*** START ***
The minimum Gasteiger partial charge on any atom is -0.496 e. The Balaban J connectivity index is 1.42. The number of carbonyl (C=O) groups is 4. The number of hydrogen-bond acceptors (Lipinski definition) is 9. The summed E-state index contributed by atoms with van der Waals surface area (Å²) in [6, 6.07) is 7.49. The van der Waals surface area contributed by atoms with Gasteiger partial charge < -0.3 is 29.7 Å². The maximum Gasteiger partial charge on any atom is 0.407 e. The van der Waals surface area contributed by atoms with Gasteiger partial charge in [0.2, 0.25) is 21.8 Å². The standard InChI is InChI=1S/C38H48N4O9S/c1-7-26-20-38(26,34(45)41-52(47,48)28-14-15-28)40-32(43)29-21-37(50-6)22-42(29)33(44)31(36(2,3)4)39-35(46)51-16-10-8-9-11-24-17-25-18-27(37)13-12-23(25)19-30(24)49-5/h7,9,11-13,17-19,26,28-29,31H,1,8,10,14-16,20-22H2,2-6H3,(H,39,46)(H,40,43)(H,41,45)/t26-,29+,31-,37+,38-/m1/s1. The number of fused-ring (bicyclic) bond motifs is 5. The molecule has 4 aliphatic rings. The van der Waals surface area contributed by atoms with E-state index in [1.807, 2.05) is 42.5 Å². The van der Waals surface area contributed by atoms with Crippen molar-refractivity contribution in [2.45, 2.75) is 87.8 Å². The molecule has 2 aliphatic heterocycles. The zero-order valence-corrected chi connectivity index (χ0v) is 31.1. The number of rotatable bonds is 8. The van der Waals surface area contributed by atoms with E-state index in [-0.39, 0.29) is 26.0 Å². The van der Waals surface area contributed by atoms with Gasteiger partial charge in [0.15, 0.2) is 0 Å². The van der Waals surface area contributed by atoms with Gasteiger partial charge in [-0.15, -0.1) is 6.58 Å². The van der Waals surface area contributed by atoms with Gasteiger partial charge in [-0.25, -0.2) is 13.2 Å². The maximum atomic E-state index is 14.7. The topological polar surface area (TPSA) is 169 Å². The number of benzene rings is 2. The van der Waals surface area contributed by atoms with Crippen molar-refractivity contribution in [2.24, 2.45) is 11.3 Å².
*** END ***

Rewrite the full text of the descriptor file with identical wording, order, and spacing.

The minimum Gasteiger partial charge on any atom is -0.496 e. The Balaban J connectivity index is 1.42. The number of carbonyl (C=O) groups is 4. The number of hydrogen-bond acceptors (Lipinski definition) is 9. The summed E-state index contributed by atoms with van der Waals surface area (Å²) in [6, 6.07) is 7.49. The van der Waals surface area contributed by atoms with Gasteiger partial charge < -0.3 is 29.7 Å². The maximum Gasteiger partial charge on any atom is 0.407 e. The van der Waals surface area contributed by atoms with Gasteiger partial charge in [0.2, 0.25) is 21.8 Å². The standard InChI is InChI=1S/C38H48N4O9S/c1-7-26-20-38(26,34(45)41-52(47,48)28-14-15-28)40-32(43)29-21-37(50-6)22-42(29)33(44)31(36(2,3)4)39-35(46)51-16-10-8-9-11-24-17-25-18-27(37)13-12-23(25)19-30(24)49-5/h7,9,11-13,17-19,26,28-29,31H,1,8,10,14-16,20-22H2,2-6H3,(H,39,46)(H,40,43)(H,41,45)/t26-,29+,31-,37+,38-/m1/s1. The number of fused-ring (bicyclic) bond motifs is 5. The molecule has 4 aliphatic rings. The van der Waals surface area contributed by atoms with E-state index in [1.807, 2.05) is 42.5 Å². The van der Waals surface area contributed by atoms with Crippen molar-refractivity contribution in [2.45, 2.75) is 87.8 Å². The molecule has 2 aliphatic heterocycles. The zero-order valence-corrected chi connectivity index (χ0v) is 31.1. The number of rotatable bonds is 8. The van der Waals surface area contributed by atoms with E-state index in [-0.39, 0.29) is 26.0 Å². The van der Waals surface area contributed by atoms with Gasteiger partial charge in [0.15, 0.2) is 0 Å². The van der Waals surface area contributed by atoms with Gasteiger partial charge in [-0.15, -0.1) is 6.58 Å². The van der Waals surface area contributed by atoms with Gasteiger partial charge in [-0.25, -0.2) is 13.2 Å². The maximum atomic E-state index is 14.7. The topological polar surface area (TPSA) is 169 Å². The number of benzene rings is 2. The van der Waals surface area contributed by atoms with Crippen molar-refractivity contribution in [2.24, 2.45) is 11.3 Å².